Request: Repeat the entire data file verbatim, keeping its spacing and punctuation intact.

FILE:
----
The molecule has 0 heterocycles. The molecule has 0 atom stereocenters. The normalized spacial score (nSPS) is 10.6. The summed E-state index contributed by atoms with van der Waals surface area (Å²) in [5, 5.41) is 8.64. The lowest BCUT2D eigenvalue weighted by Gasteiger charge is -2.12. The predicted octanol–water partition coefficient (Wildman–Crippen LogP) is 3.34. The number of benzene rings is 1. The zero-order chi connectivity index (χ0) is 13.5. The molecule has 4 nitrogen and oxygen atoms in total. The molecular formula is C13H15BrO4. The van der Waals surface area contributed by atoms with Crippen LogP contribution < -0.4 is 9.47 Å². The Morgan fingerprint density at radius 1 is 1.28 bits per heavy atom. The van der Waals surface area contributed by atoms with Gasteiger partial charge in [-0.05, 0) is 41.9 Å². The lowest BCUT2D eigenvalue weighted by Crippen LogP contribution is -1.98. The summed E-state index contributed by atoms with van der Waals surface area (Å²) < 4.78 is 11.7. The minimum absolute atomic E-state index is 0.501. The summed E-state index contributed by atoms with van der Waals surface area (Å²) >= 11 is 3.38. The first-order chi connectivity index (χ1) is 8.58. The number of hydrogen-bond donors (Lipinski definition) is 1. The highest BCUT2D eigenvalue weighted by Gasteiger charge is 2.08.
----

The molecule has 0 heterocycles. The molecule has 0 atom stereocenters. The normalized spacial score (nSPS) is 10.6. The summed E-state index contributed by atoms with van der Waals surface area (Å²) in [5, 5.41) is 8.64. The lowest BCUT2D eigenvalue weighted by Gasteiger charge is -2.12. The predicted octanol–water partition coefficient (Wildman–Crippen LogP) is 3.34. The number of benzene rings is 1. The zero-order chi connectivity index (χ0) is 13.5. The molecule has 4 nitrogen and oxygen atoms in total. The molecular formula is C13H15BrO4. The van der Waals surface area contributed by atoms with Crippen LogP contribution < -0.4 is 9.47 Å². The Morgan fingerprint density at radius 1 is 1.28 bits per heavy atom. The van der Waals surface area contributed by atoms with Gasteiger partial charge in [-0.05, 0) is 41.9 Å². The lowest BCUT2D eigenvalue weighted by Crippen LogP contribution is -1.98. The summed E-state index contributed by atoms with van der Waals surface area (Å²) < 4.78 is 11.7. The minimum absolute atomic E-state index is 0.501. The summed E-state index contributed by atoms with van der Waals surface area (Å²) >= 11 is 3.38. The first-order chi connectivity index (χ1) is 8.58. The number of hydrogen-bond donors (Lipinski definition) is 1. The highest BCUT2D eigenvalue weighted by Gasteiger charge is 2.08.